Immediately after the raid, a wooden palisade was erected around the town plot.[39] Mi'kmaq and Acadian attacks continued throughout the French and Indian War which ended fourteen years after Dartmouth was first settled. (For example, in the spring of 1759, there was another attack on Fort Clarence, in which five soldiers were killed.)[40] After the initial raid, no new settlers were placed in Dartmouth again for the next thirty years. Of the 383 settlers who arrived in Dartmouth on the Alderney in August 1750, only half remained two years later.[39] By the end of war (1763), Dartmouth was only left with 78 settlers.[41]

Similar raids happened in response to the British founding of Lawrencetown and Lunenburg, Nova Scotia, such as the Raid on Lunenburg (1756).

Fiction

Joseph Howe lived in Dartmouth and was well acquainted with its history. He included a Mi'kmaw raid on a British dwelling in his poem Acadia.[42] In the poem, Mi'kmaw fighters attack a British family of four in their house. Initially, the British family is able to defend themselves, killing 5 Mi'kmaw fighters. Eventually, however, the Mi'kmaw fighters are victorious and overwhelm the family, killing all those in the house.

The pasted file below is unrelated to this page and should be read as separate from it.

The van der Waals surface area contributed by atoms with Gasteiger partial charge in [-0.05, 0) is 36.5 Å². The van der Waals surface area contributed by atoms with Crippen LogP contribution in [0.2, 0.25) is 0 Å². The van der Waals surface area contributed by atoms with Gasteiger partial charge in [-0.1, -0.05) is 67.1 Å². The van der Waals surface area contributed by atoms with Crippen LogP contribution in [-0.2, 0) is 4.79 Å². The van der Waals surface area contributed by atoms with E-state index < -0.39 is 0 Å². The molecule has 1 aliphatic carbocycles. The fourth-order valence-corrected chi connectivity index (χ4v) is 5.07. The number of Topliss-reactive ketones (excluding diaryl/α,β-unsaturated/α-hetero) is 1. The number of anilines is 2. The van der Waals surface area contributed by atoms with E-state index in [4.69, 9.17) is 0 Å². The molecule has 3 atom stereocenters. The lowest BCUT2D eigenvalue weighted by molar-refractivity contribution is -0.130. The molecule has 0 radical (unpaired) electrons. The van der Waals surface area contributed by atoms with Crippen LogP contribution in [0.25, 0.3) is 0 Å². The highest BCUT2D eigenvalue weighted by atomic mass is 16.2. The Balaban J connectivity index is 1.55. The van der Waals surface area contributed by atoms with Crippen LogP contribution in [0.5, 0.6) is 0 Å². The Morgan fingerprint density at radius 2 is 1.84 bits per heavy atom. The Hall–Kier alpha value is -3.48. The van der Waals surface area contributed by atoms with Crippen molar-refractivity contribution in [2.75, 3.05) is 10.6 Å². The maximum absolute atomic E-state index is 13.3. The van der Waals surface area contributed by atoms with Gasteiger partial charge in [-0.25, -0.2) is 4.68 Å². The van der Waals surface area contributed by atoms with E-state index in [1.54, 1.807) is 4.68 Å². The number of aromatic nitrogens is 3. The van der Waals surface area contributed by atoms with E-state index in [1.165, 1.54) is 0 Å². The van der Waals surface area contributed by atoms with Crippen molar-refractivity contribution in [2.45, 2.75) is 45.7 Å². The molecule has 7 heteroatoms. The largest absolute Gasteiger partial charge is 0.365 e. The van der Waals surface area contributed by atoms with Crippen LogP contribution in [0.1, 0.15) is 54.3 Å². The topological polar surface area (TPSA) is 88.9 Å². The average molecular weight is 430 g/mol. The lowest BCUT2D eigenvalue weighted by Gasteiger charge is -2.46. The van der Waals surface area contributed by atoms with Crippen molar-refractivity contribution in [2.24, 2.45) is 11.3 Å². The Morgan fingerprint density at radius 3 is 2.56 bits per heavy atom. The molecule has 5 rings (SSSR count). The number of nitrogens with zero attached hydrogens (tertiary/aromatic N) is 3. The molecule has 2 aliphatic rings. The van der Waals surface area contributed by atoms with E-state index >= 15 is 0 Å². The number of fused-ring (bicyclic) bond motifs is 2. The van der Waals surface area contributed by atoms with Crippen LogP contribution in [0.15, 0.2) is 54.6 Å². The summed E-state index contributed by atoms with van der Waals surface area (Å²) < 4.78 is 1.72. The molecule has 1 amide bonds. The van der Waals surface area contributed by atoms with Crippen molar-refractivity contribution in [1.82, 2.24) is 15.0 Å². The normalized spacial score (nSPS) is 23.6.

See also

References

Part of a series on the
History of
Halifax, Nova Scotia
Halifax Town Clock.jpg

Primary Sources

  • Wilson, John (1751). A Genuine Narrative of the Transactions in Nova Scotia since the Settlement, June 1749, till August the 5th, 1751. London: A. Henderson et al.